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Erickson Lubin vs. Oscar Cortez on April 28th

By Jim Dower: Former world title challenger Erickson ‘The Hammer’ Lubin (18-1, 13 KOs) will be looking to bounce back from his brutal 1st round knockout loss to WBC junior middleweight champion Jermell Charlo when he returns to the ring in less than two weeks on April 28 against Oscar Cortez (26-3, 14 KOs) in a 10 round fight against Don Haskins Center in El Paso, Texas.


What’s surprising is Lubin’s fight with Cortez won’t be on the televised portion of the card, according to Dan Rafael. Lubin is arguably the best fighter on the card by far, and yet his fight won’t be televised. Granted, it’s a mismatch to be sure, Lubin is the best thing the card has going for it.

Just six months ago, Lubin was a blue-chip talent and the 2016 prospect of the year by ESPN, and now he’s not being televised and fighting on undercard of a fighter going nowhere at 147.

Whatever the case, Lubin-Cortez will be fighting on the undercard of the welterweight clash between Josesito Lopez and Miguel Cruz. Had Lubin won his last fight against Charlo, he’d be the headliner on this card instead of being relegated to the undercard of welterweight fringe contender Josesito Lopez.
The fight will be televised on Premier Boxing Champions on Fox, according to Dan Rafael of ESPN.

Lubin, 22, took a huge risk in his last fight in taking a huge step up in facing Charlo last October. Lubin had never faced a quality contender before during his short five-year pro career, and he paid for it by getting knocked out in the 1st round. Charlo, 27, isn’t a huge puncher, but Lubin made him appear that way by leaving himself wide open by crouching down in front of him.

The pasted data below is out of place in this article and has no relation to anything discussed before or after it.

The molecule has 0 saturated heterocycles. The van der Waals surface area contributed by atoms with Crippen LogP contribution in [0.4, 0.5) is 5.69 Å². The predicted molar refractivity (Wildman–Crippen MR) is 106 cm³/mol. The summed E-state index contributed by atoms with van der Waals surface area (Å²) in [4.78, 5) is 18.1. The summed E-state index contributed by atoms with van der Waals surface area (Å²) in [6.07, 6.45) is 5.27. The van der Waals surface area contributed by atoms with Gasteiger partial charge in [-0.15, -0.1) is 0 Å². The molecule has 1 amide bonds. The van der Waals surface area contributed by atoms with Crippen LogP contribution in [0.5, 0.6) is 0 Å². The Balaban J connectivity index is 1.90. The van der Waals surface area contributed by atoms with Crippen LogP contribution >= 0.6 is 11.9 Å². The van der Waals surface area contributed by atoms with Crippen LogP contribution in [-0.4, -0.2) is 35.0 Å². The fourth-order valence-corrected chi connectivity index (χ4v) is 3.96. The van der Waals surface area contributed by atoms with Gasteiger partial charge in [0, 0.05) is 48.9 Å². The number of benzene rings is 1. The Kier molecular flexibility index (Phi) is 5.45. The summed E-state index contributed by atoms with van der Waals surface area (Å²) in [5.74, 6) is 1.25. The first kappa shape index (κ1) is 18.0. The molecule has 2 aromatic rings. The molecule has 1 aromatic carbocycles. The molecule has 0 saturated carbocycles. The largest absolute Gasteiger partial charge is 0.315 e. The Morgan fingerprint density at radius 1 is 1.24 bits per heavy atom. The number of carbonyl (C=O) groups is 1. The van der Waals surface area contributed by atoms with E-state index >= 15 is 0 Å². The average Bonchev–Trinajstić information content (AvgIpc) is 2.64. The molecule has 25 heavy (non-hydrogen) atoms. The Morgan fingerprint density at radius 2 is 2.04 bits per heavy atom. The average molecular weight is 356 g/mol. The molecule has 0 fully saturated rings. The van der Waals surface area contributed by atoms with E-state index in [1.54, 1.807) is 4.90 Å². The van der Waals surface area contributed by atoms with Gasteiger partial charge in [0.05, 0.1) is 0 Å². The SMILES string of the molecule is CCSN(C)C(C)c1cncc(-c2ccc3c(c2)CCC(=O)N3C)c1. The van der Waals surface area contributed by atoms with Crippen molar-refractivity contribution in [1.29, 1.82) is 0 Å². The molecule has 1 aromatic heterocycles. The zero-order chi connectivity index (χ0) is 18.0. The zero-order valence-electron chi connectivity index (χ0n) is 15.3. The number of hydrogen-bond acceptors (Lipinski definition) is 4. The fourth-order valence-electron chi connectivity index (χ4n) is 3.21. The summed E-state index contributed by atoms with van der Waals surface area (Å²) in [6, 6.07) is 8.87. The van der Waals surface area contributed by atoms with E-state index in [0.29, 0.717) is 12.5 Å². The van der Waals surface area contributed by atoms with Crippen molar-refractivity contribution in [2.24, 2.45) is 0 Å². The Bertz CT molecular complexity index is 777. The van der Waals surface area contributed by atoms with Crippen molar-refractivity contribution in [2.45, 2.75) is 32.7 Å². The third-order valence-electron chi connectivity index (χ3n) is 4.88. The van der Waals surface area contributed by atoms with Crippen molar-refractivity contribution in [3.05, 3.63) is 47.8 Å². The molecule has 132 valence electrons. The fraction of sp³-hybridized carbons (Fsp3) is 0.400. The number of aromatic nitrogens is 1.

Charlo took advantage of the rookie mistake by Lubin by nailing him with a hard shot that flattened him for the knockout. Lubin was concussed on the canvas after being knocked down, and it took him a long time before he was able to get up. It was a brutal knockout. Lubin never knew what hit him.

Lubin is a good fighter, but he had no business fighting someone as old and as experienced as Charlo. Sticking a 22-year-old fighter in the ring with Charlo was asking for trouble, and it’s not surprising that the fight ended badly for Lubin. Charlo was too advanced for Lubin.

The 24-year-old Cortez is coming off a 4th round knockout loss to journeyman Francis Lafreniere (16-6-2, 9 KOs) last June. That defeat snapped a 3-fight winning streak for Cortez. Before that, Cortez was knocked out in the 1st round by Francisco Javier Perez in May 2013 and Carlos Jimenez in a 6th round knockout in September 2012.




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